Monday, February 27, 2017

The Perfect Moment (oil on canvas, 2017)



“A work of art is the trace of a magnificent struggle.” – Robert Henri

It took me years to realize this, but the art-making process is a continuum and, although the the serendipitous ways that images come to fruition still surprise me, I've come to accept them as the norm. I never think about simply "making an image" from start to finish. I just work all the time – drawing, painting, doodling, studying, thinking – and the images are the by-product of that process.

About five years ago, I went out for a walk with my set of Sennelier half stick pastels, a board with a piece of paper taped to it, and the best of intentions. I was in a very creative mood and I ended up making a drawing that was very loose and gestural, free, abstract and filled with vibrant, subjective color choices. It didn’t quite work as a drawing on its own so I never framed or showed it but, for some reason (most likely the freedom of execution and the exuberance of the colors), I liked it. I taped it up on the wall of my studio where it has remained ever since. I've often looked at it, wondering if it contained within it the seeds of another work.

Last weekend I had finished a painting and was eager to begin something new. I didn’t have a subject in mind, but I had faith that something would emerge eventually, and I just needed to remain alert enough to catch it. I went out to the studio before dinner Saturday to turn the heat on and as I headed back toward the door, I looked up, saw the aforementioned drawing hanging on the wall, and, in a flash of insight, immediately thought that if I removed the right half of it, it would become a very strong composition. I grabbed a piece of black paper and taped it up, covering the right half of the drawing and instantly saw the subject for my next painting. I had a couple of canvases(20x24 and 30x36) that were the correct proportions for the composition, but given the complexity of the color scheme, compounded by the ethereal quality of the drawing, both of which were going to make this a challenging image to execute, I thought it best to use the smaller canvas. However, on an impulse, really, I decided at the last minute to use the larger canvas instead.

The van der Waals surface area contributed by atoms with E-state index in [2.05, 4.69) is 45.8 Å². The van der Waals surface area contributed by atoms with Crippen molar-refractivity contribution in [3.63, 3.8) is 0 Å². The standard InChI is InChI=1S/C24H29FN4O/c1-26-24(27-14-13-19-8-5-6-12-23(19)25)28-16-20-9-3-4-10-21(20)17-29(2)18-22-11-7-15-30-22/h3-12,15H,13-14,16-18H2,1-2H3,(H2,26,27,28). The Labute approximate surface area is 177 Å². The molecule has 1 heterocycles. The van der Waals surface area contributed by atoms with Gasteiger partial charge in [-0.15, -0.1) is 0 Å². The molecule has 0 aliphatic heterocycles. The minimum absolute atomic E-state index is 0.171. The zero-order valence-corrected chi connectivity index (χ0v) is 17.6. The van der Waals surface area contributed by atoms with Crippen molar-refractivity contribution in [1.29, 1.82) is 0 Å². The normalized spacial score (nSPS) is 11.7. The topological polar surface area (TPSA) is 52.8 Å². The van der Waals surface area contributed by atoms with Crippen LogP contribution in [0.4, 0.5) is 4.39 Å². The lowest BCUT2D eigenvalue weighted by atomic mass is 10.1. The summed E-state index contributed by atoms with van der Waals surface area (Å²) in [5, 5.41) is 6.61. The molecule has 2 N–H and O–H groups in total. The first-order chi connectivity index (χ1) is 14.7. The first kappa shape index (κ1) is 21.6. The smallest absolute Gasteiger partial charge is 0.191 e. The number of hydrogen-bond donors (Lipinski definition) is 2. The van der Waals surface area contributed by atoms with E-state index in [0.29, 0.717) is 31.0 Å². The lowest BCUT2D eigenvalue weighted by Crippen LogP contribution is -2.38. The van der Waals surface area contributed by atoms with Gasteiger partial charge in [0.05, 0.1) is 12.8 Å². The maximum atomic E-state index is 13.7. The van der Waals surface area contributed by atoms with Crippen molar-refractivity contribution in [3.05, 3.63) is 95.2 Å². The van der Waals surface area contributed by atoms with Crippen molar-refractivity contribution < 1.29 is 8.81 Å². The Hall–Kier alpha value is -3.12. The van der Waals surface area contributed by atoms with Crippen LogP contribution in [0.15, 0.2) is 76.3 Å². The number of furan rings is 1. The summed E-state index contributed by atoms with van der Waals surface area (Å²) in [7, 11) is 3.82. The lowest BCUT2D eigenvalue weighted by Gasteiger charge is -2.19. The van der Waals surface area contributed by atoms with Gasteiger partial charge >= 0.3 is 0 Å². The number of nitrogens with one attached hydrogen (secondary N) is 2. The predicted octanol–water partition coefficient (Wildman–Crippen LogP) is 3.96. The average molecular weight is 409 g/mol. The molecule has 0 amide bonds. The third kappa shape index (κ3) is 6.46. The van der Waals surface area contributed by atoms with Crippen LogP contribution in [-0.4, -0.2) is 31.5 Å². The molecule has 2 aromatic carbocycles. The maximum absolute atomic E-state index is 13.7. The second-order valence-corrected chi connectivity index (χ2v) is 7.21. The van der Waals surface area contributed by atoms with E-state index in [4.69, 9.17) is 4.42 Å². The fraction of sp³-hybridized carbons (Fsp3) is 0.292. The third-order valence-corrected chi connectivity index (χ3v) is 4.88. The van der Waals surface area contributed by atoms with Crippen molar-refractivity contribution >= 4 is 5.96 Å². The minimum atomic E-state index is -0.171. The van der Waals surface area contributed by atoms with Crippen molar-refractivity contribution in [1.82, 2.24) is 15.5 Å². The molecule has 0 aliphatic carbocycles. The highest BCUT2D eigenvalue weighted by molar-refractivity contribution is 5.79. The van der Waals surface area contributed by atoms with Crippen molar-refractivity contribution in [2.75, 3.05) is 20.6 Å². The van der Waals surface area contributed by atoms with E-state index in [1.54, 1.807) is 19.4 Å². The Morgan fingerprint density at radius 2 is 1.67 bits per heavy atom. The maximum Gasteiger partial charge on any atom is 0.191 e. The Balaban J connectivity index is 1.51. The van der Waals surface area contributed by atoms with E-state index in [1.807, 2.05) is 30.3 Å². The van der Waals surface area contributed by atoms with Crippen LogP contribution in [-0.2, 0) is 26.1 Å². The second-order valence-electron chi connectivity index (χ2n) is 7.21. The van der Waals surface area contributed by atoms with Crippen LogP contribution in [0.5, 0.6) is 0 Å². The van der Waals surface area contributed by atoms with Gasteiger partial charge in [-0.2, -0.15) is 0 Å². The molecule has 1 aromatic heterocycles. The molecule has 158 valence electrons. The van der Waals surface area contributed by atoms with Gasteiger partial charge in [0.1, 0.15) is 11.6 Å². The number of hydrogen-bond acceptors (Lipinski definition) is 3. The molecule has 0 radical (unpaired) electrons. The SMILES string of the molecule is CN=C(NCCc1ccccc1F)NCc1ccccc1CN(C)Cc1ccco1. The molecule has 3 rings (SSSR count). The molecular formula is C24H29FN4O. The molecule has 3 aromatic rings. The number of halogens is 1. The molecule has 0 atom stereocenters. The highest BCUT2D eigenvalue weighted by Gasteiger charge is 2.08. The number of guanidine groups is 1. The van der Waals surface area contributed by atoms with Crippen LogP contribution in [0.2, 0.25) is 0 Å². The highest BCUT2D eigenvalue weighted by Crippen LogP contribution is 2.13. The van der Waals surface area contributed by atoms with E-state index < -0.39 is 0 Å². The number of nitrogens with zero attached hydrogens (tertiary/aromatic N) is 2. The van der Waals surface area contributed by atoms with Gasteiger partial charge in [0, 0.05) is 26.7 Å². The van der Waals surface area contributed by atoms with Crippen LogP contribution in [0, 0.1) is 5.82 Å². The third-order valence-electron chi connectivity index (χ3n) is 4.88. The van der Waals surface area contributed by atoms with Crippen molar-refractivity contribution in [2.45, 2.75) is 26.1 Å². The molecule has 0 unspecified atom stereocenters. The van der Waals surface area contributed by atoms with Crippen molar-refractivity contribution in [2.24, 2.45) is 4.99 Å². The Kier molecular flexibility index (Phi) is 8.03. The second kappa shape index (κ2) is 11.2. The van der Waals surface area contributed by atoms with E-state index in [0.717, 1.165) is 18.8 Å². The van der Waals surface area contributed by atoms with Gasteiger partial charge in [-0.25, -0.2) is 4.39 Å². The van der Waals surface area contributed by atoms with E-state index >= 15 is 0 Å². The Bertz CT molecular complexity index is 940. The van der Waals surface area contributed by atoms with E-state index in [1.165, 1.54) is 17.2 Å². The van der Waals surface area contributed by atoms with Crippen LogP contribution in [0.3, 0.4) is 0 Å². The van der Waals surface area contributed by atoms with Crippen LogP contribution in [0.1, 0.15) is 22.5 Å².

My process involves mixing all of the colors (a slow, methodical and often tedious process) for the painting before I begin to actually paint, which can sometimes take days. This image had a complex color scheme so I spent three painting sessions just mixing the colors. I started actually putting paint on the canvas Tuesday, working late into the night and again over the next two days. By the time I went to bed Thursday night (the wee hours of Friday morning, actually!) I realized that I was in over my head and had undertaken an image whose complexity was beyond my skill. With trepidation (dread, really) and tenacity in equal measure, I headed out to the studio after dinner on Friday, determined to forge ahead, although without much optimism. (I told my daughter that I was probably going to have to abort this painting and pull the canvas off of the stretchers.) However, after about three hours of intense working, I could detect a faint glimmer of light at the end of the tunnel as the image began to coalesce and I went to bed (in the wee hours of Saturday morning!) with hope.

After several more hours of work on Saturday, I stepped back from the easel and saw this. I think it's one of the best things I've done.

My son asked me how long it took me to paint this. I said, "At least five years."

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